- This article was updated on 22 September 2020 to show that the statistics reflect the survey responses about how businesses say that they share data, rather than the full range of operational data sharing that businesses undertake.
Responsible data sharing can unlock a range of business benefits, but although businesses share data as a matter of course – with suppliers, business partners, regulators etc – a survey shows only 27% of UK businesses say that they actively share data with other organisations or individuals
The widespread impact of Covid-19 is changing how we live and work. Businesses everywhere are facing significant disruption and are having to find new ways of working in order to navigate a new landscape.
In May, a survey by Deloitte revealed that 90% of large firms reported high uncertainty, with most forecasting a prolonged and serious downturn in business.
In an uncertain future, with the challenges posed by pandemics, climate change and economic shocks, it is more vital than ever to share access to data in order to build resilience.
Adapting in a crisis
Sharing data, building strong data ecosystems and open innovation can help organisations adapt to survive in a crisis, and can even be helpful in managing the crisis itself. For example, Google, Apple and Citymapper shared mobility reports to monitor how different coronavirus strategies limit movement in and to different places, and Microsoft opened up data about broadband connectivity in the US to identify areas where people are less likely to be able to work from home.
The Furman Review of Digital Competition recommended making markets work better by increasing access to data. To help us all adapt to the current crisis, increasing access to data – in ways that protect privacy – is likely to remain a key priority of the government’s agenda.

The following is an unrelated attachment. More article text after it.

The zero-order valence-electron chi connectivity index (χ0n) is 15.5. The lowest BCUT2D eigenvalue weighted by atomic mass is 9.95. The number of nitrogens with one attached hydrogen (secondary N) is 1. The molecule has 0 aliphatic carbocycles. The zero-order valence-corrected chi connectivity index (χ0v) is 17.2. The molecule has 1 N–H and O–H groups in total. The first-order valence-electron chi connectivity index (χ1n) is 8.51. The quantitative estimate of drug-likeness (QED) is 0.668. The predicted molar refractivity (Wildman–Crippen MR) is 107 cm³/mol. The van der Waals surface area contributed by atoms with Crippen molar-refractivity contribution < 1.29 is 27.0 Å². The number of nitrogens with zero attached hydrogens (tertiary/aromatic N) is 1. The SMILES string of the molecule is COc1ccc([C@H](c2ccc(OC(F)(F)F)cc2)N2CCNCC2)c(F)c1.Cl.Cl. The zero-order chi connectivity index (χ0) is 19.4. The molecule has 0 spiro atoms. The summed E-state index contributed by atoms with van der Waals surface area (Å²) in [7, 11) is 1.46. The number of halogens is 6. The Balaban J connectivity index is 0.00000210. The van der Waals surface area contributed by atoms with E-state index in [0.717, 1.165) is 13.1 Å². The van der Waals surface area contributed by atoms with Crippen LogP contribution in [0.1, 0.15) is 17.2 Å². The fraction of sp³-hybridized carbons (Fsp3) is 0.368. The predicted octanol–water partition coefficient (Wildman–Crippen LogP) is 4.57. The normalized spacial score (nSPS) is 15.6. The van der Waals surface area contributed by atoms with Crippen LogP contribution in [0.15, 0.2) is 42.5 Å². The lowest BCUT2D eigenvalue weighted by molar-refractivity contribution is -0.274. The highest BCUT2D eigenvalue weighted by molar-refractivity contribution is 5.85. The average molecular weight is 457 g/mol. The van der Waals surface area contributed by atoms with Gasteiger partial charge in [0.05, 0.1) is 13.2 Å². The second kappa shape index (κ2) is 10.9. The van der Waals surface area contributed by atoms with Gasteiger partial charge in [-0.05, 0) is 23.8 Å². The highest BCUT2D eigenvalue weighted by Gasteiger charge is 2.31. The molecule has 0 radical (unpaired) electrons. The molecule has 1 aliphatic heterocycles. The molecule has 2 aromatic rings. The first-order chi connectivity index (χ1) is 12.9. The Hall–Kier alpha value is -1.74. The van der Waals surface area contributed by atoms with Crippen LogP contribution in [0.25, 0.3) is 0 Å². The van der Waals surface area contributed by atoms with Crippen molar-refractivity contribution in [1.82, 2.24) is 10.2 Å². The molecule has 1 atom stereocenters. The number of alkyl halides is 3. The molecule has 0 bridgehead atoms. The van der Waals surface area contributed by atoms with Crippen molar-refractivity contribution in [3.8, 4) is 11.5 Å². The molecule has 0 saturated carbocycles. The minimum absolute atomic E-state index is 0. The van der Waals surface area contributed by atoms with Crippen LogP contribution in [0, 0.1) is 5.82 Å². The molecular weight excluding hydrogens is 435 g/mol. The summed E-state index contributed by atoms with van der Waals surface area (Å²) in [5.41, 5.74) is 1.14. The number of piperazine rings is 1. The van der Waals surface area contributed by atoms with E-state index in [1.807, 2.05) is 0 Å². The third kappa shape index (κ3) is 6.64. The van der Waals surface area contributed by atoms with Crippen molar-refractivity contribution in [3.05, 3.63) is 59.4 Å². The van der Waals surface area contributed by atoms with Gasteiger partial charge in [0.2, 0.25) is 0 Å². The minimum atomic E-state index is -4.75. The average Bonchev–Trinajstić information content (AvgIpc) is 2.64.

Appetite for data sharing is low, despite known benefits
However, our YouGov survey conducted in March with more than 2,000 decision leaders in a wide range of sectors found that, while 93% of large companies and 40% of SMEs do have a data strategy – and of course share data operationally with partners, accountants, customers etc – a mere 27% of businesses say that they actively share data they hold, despite tangible business benefits.
The survey also showed that the best equipped sectors are finance and accounting (where 83% have a data strategy), IT and telecommunications (81%) and legal (68%). The survey suggested that one of the least prepared sectors is engineering and design, where just 36% of polled businesses have a data strategy.
These low figures highlight the importance of the ODI’s previous work with Lloyd’s Register Foundation and a range of engineering and safety organisations across the UK, including the Royal Academy of Engineering, in increasing access to data to inform engineering design, monitor safety, and improve operations of key infrastructure.
The survey highlighted that the key reasons for not sharing data included being unsure about the business benefits of data sharing (19%), concerns about legal risks (39%), worries about competition or reputational risk (26%) or a lack of data governance and processes around sharing data (12%). Other barriers included poor quality or badly structured data (9%), lack of in-house technical skills or capacity (9%) and poor quality technology (9%).
Data-sharing benefits, from supply chains to exercise classes
However the benefits, according to the businesses polled, include improved collaboration with stakeholders and partners (38%), better service and product delivery (36%) and legal compliance (34%) – all results which were also demonstrated by our research.